Doro is kind, generous, thoughtful and gentle. His story though, should chill us all to our bones. For Doro has suffered for his dreams more than I could possibly describe. His story is not unusual, but it is compelling and a real and vivid testimony, which shows why no human should be returned to Libya.
In Libya they called him Mo. Mo means helper in the language of the Soninke. He speaks 7 languages including French, English, and Arabic. He is a kind and empathetic man, who humbly washes the dishes so that his rescuers don’t have to.
When people say that we should “take them back”, I think of people like Doro. And I see through those empty words which echo in the comments of every article that is written about humanitarian rescue. And I hear Doro telling me: “Don’t blame them. They have never suffered like this. They don’t know what they mean.”
Doro is a gentle giant who inspires me constantly and it pains me to tell his story. For I know a man who has suffered without doing anything wrong. Still today, his freedom is denied. It is an injustice that I just can’t understand. Doro has asked that his story is shared, so that others don’t suffer like he has. This is just a snapshot…
In Libya, Doro was tortured mercilessly. They hung him by his hands and cut his face, whilst they video called his mother, demanding money for his release. His torture was repeated many times, smashing his face with a Kalashnikov rifle, and causing him to lose sight in his eye. He was stabbed in the stomach and beaten over and over again. His scars are very real.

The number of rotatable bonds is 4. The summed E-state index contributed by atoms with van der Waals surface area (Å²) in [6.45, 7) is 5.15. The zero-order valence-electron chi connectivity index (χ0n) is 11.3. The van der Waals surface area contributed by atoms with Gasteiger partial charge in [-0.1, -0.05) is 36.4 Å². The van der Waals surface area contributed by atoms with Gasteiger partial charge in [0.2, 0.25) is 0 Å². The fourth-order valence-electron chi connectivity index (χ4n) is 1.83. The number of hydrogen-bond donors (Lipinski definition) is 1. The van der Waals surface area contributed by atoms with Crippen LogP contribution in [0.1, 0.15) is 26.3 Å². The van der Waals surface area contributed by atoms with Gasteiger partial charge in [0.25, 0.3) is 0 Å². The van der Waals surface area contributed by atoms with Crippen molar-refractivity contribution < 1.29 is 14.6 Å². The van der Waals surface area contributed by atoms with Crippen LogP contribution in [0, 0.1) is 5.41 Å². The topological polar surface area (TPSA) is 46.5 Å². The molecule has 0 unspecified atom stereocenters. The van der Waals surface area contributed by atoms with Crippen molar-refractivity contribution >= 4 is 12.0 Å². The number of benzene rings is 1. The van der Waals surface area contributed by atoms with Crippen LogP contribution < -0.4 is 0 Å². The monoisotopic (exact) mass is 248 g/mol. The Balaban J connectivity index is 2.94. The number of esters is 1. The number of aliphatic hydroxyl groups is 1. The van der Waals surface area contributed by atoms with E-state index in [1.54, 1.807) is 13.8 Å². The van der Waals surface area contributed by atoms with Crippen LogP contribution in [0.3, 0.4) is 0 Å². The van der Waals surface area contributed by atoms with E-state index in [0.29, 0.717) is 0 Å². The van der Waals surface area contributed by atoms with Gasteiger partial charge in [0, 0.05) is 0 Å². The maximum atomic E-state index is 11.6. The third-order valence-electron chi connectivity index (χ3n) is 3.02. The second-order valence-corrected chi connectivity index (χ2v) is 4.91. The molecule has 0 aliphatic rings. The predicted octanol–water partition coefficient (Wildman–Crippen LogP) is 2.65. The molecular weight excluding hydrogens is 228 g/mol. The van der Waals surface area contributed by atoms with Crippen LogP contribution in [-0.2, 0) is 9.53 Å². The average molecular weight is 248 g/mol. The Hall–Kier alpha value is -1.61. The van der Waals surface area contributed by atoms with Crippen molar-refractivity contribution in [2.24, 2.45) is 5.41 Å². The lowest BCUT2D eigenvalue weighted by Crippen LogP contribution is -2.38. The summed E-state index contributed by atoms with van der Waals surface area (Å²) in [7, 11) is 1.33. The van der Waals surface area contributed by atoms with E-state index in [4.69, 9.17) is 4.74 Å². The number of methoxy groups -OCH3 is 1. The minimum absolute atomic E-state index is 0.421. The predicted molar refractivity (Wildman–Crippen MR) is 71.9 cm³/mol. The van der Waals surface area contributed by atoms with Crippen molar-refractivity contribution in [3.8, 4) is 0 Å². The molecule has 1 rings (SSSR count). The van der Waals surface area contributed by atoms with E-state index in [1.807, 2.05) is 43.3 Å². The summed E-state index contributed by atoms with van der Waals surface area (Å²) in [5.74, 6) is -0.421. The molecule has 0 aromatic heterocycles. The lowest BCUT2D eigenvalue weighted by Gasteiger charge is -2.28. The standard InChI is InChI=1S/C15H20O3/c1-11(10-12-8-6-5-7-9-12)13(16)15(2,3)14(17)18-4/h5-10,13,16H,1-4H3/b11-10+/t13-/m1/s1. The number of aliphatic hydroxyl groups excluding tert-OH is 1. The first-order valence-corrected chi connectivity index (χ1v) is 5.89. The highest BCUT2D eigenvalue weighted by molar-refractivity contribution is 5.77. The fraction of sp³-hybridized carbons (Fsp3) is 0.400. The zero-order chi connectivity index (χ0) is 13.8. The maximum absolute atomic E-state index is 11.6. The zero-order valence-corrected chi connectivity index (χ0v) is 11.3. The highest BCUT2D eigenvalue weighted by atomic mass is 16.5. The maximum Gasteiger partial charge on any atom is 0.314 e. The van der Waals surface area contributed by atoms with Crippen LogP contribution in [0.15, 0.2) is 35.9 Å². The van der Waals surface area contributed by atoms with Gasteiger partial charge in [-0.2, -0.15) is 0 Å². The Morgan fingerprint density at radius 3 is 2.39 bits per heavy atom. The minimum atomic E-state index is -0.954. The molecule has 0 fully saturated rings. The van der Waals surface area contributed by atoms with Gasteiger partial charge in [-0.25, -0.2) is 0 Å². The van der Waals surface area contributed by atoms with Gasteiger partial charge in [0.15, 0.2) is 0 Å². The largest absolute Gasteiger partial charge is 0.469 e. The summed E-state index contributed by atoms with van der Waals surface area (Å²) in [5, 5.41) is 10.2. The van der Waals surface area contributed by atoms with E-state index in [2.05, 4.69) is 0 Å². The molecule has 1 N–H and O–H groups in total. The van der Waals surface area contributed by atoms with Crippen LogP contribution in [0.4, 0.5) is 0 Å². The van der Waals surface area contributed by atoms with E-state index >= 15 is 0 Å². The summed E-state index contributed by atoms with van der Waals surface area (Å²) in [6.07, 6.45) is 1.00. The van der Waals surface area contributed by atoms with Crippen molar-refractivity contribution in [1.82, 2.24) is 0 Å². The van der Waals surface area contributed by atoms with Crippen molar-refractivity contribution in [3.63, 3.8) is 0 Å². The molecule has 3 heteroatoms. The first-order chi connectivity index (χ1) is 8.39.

In the beginning, he says that he was strong. They put cigarettes out on his chest, but he did not cry out in pain. Their punishment intensified and he was beaten mercilessly. They starved him, took his money, extorted the money from his parents who sold their house so that he could survive. His mother sold her own house to pay the prison for his release. Then the people sold him. He was a slave. He was sold over and over again but still his light shines brightly. He is a lighthouse.
In prison, his best friend died right next to him. He escaped and tried to cross to Europe. He was caught by the so-called Libyan Coast Guard, returned and sold as a slave again. He tried again, taking his chances in the sea. Caught again, he was returned to prison and sold once more. Three times he was sold as a slave.
The next time he tried, he made it so far until he heard a speedboat approaching. He heard it slap through the waves as it got closer. He knew it was the “Coast Guard” and he felt like throwing himself in the sea. Then he heard a voice. “You are safe now”. He said that he knew then that it was not the Libyans coming to get him as they would never say that he was safe.
Now he is on the Sea-Watch 3, held hostage at sea by the Italian authorities who refuse to let the ship come to land. It is a travesty to imagine that nobody will help this gentle soul. I hoped that we were better than this.
I’ll tell more of Doro in time. His story, his struggle, is incredible but unfortunately not unique. What is unique though is his eagerness to share what happened to him. He would urge others not to try to make it. He wishes he never had to.
Doro my friend. I hope that Europe welcomes you. I hope that kindness filters through the people of Europe and reaches you on this ship. And that when you get to land, they let you live and love as the gentle human that I have grown to adore.
– Brendan (Sea-Watch 3 Rescue Team)